Still too little progress on antibiotic resistance, says O’Neill report update
The O’Neill report on antimicrobial resistance in 2016 generated headlines around the world warning that once-trivial infections may become death sentences without drastic action.
Now, three years on, an update on progress has been published and concludes that there has been a worrying lack of progress on some of the critical recommendations from the original document, including the development of incentives for researching new antibiotics, vaccines and diagnostics.
The review’s main findings – 10 million deaths due to AMR per year by 2050 and an accumulated cost to the global economy of $100 trillion – continue to be widely cited.
It recommended global awareness campaigns, improved hygiene and infection control, a reduction in the use of antibiotics in agriculture, more vaccine use and R&D incentives.
In a foreword to the update, the 2016 report author – ex-Goldman Sachs economist Lord Jim O’Neill – writes that there has been encouraging progress in some areas such as a raised profile for AMR, funding for early-stage antibiotics research and the number of scientists working in this area.
What is missing however, “despite endless words”, is a firm commitment of money from governments or pharmaceutical companies, as well as the introduction of market entry rewards to encourage companies to develop new drugs.
He suspects governments may be waiting for the crisis to escalate to the point that they can justify giving large amounts of money to companies to develop drugs, and that drugmakers – despite assertions to the contrary – “find the antibiotics business increasingly unattractive [and] are simply adhering to their own risk-return calculations.”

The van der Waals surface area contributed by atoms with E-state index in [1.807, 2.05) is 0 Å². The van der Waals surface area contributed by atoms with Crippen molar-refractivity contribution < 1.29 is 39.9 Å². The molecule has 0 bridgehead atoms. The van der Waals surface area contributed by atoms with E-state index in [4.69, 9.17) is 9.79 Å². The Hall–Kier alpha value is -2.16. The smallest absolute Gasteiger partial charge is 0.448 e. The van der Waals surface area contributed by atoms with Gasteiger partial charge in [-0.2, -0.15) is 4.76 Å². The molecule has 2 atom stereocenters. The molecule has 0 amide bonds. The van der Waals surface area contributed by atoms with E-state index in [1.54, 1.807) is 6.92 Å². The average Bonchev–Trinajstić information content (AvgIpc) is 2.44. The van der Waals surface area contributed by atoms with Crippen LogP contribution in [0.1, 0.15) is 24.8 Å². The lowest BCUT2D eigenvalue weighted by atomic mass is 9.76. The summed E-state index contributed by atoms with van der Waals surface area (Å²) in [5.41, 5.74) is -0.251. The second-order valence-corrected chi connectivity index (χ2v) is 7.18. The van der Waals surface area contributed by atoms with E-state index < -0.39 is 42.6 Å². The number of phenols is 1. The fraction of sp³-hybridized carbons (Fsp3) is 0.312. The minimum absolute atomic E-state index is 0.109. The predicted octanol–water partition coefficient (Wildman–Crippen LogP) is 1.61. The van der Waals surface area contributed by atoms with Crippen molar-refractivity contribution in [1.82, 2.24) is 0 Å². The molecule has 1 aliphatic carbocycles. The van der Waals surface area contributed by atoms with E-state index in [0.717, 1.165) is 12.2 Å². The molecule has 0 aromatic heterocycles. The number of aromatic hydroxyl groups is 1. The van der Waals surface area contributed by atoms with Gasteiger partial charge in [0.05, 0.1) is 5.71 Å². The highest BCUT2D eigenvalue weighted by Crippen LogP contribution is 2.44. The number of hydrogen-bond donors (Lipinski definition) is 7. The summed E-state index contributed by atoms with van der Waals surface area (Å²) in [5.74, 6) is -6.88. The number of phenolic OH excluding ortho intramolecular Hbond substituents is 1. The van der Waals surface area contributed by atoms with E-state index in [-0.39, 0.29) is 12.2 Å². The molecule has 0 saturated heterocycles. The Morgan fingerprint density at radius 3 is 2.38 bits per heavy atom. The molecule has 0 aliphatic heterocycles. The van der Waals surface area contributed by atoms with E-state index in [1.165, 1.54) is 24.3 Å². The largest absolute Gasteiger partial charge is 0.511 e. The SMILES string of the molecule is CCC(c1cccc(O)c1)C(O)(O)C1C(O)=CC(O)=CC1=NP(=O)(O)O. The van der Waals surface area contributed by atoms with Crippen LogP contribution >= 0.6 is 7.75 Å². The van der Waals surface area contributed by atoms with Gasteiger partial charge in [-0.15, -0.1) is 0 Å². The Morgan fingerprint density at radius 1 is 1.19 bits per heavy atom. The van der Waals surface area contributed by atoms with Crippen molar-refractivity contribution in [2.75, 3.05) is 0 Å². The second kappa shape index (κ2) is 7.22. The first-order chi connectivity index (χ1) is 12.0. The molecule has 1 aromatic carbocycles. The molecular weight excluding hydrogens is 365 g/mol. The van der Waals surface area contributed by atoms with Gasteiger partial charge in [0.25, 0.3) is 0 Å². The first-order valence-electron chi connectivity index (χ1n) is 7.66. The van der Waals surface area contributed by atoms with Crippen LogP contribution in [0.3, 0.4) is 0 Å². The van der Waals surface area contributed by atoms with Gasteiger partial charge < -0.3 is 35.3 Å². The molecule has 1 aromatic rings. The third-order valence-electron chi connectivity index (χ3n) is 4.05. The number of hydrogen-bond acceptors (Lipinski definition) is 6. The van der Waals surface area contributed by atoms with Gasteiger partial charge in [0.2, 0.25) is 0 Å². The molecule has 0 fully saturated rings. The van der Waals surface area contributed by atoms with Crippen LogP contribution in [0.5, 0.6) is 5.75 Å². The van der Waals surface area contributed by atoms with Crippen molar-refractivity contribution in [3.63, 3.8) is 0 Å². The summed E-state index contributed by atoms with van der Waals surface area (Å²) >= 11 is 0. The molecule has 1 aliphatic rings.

The new update, is written by Charles Clift, senior consulting fellow at Chatham House’s Centre on Global Health Security, who writes: “it appears that the threat, in spite of many warnings, is not perceived to be sufficient to merit the exceptional policy action many consider necessary.”
He points to significant advances in reducing antibiotic use in agriculture in high-income countries, but notes this hasn’t been mirrored in less affluent countries, which have also struggled to restrict access to over-the-counter antibiotics – another key recommendation in the 2016 report.
There has been greater investment in awareness raising, but questions remain about its impact and effectiveness in changing behaviour, and poor hygiene controls in low- and mid-income countries continues to undermine messages about infection prevention and control.
On the issue of new drug development, the update welcomes recent announcements by governments that suggest a willingness to reform the way antibiotics are paid for. For example, the UK is planning a new payment system that would see the NHS pay an upfront subscription for access to drugs – whether they are used or not – rather than paying by volume.
In the foreword, O’Neill makes additional recommendations based on developments since the original review was published.
One example is for the World Health organisation and other groups such as the United Nations to tap into social media around the world to spread the message about AMR. He also says governments should allow AMR to be cited as a cause of death on national registers.
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